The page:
In the final iteration of the "MLB's Worst Tools" awards, today we will discuss hitting for average. Right off the bat I have a problem with describing "hitting for average" as a tool because batting average is a statistic not an innate ability. Additionally, at a blog that champions sabermetrics it probably isn't worth talking about batting average a great deal. In fact, I'm pretty sure the higher ups wouldn't let me. [Editor's Note: He's right] I know that if I mention RBI's in a non satirical way I will be shot on sight. Partly because of my personal distaste for describing the fifth tool in this series as "hitting for average" and partly because I fear the violent wrath of Beyond the Box Score's cruel overlords, from this point on the tool discussed today will be referred to as "hitting for contact".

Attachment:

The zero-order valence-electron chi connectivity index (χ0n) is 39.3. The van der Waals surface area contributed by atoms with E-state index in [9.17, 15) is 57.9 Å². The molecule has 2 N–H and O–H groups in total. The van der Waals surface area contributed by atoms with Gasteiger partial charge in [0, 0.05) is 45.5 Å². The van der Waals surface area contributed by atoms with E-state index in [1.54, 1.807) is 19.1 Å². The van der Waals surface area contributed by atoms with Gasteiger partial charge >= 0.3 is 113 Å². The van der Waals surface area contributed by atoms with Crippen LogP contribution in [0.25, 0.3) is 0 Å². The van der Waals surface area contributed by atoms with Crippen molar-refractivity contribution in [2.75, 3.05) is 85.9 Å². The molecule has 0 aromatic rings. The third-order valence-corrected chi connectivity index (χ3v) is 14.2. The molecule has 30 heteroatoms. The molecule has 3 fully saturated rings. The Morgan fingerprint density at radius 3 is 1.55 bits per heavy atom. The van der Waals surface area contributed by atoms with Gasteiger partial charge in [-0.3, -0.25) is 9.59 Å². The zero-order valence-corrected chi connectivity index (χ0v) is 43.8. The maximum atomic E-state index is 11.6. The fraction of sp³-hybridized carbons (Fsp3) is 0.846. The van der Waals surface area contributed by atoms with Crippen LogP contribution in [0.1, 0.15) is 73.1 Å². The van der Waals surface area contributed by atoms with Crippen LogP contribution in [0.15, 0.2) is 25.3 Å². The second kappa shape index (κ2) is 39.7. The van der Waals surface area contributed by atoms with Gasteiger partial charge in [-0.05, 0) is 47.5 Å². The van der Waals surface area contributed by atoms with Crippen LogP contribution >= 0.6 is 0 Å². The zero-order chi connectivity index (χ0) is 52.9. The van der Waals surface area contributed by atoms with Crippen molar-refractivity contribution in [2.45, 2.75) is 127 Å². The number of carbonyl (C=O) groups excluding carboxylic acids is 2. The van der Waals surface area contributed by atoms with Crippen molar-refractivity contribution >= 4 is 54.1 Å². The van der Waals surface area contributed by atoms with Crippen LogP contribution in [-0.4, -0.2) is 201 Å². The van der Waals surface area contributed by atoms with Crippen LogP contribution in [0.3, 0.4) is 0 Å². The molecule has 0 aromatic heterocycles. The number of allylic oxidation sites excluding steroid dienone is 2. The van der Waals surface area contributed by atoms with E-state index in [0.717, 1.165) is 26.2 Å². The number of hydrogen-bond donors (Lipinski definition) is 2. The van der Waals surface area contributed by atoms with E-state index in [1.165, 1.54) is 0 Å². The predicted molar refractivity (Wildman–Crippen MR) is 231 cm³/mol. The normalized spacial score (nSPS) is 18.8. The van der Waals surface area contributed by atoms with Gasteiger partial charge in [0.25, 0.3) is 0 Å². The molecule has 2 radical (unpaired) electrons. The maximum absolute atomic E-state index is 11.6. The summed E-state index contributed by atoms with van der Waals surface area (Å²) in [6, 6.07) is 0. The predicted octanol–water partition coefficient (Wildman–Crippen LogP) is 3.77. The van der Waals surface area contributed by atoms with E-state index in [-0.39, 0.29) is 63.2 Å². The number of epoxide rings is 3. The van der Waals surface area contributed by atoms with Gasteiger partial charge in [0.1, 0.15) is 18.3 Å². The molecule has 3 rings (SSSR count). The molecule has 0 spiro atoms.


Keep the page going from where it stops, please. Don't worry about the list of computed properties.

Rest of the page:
It is important to remember that there will almost certainly be some “bleeding” of the phases.  As much as a hitter might train, their will always be tiny little timing and mechanical mistakes leading to some of the “bleeding effect” of the phases.  The most important thing to remember as a hitter is really to be great at preparing to swing properly followed by being great into Phase 1.  If the the transition from your load into Phase 1 is executed at a high level, then Phase 2 and 3 will require very little attention.  Eliminate early mistakes and prepare to feel effortless power.